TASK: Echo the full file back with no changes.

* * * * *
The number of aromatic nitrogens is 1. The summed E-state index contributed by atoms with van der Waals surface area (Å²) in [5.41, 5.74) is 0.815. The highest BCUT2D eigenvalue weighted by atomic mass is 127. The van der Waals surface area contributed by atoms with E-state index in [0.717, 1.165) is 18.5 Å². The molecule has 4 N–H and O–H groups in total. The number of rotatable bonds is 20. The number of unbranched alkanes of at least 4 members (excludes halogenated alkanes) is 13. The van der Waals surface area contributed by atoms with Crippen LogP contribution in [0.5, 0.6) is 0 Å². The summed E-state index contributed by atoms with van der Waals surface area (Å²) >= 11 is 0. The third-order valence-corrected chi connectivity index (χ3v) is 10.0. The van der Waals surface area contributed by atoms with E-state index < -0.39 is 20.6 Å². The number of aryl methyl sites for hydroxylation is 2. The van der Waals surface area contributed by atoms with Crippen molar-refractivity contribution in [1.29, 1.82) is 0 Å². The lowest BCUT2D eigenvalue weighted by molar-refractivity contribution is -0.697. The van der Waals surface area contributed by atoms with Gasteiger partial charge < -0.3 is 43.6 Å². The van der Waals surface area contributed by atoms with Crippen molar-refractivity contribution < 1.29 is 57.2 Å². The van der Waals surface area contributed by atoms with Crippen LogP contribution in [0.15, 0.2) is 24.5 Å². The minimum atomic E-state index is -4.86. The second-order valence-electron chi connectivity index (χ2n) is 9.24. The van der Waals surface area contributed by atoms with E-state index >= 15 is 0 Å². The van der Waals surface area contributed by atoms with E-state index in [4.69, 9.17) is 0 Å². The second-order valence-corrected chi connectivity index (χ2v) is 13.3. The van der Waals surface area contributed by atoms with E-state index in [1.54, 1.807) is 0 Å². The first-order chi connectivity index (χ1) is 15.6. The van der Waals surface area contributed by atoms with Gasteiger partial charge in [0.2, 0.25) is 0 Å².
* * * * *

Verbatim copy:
The number of aromatic nitrogens is 1. The summed E-state index contributed by atoms with van der Waals surface area (Å²) in [5.41, 5.74) is 0.815. The highest BCUT2D eigenvalue weighted by atomic mass is 127. The van der Waals surface area contributed by atoms with E-state index in [0.717, 1.165) is 18.5 Å². The molecule has 4 N–H and O–H groups in total. The number of rotatable bonds is 20. The number of unbranched alkanes of at least 4 members (excludes halogenated alkanes) is 13. The van der Waals surface area contributed by atoms with Crippen LogP contribution in [0.5, 0.6) is 0 Å². The summed E-state index contributed by atoms with van der Waals surface area (Å²) >= 11 is 0. The third-order valence-corrected chi connectivity index (χ3v) is 10.0. The van der Waals surface area contributed by atoms with E-state index < -0.39 is 20.6 Å². The number of aryl methyl sites for hydroxylation is 2. The van der Waals surface area contributed by atoms with Crippen molar-refractivity contribution in [1.29, 1.82) is 0 Å². The lowest BCUT2D eigenvalue weighted by molar-refractivity contribution is -0.697. The van der Waals surface area contributed by atoms with Gasteiger partial charge < -0.3 is 43.6 Å². The van der Waals surface area contributed by atoms with Crippen molar-refractivity contribution < 1.29 is 57.2 Å². The van der Waals surface area contributed by atoms with Crippen LogP contribution in [0.15, 0.2) is 24.5 Å². The minimum atomic E-state index is -4.86. The second-order valence-electron chi connectivity index (χ2n) is 9.24. The van der Waals surface area contributed by atoms with E-state index >= 15 is 0 Å². The van der Waals surface area contributed by atoms with E-state index in [4.69, 9.17) is 0 Å². The second-order valence-corrected chi connectivity index (χ2v) is 13.3. The van der Waals surface area contributed by atoms with E-state index in [1.54, 1.807) is 0 Å². The first-order chi connectivity index (χ1) is 15.6. The van der Waals surface area contributed by atoms with Gasteiger partial charge in [0.2, 0.25) is 0 Å².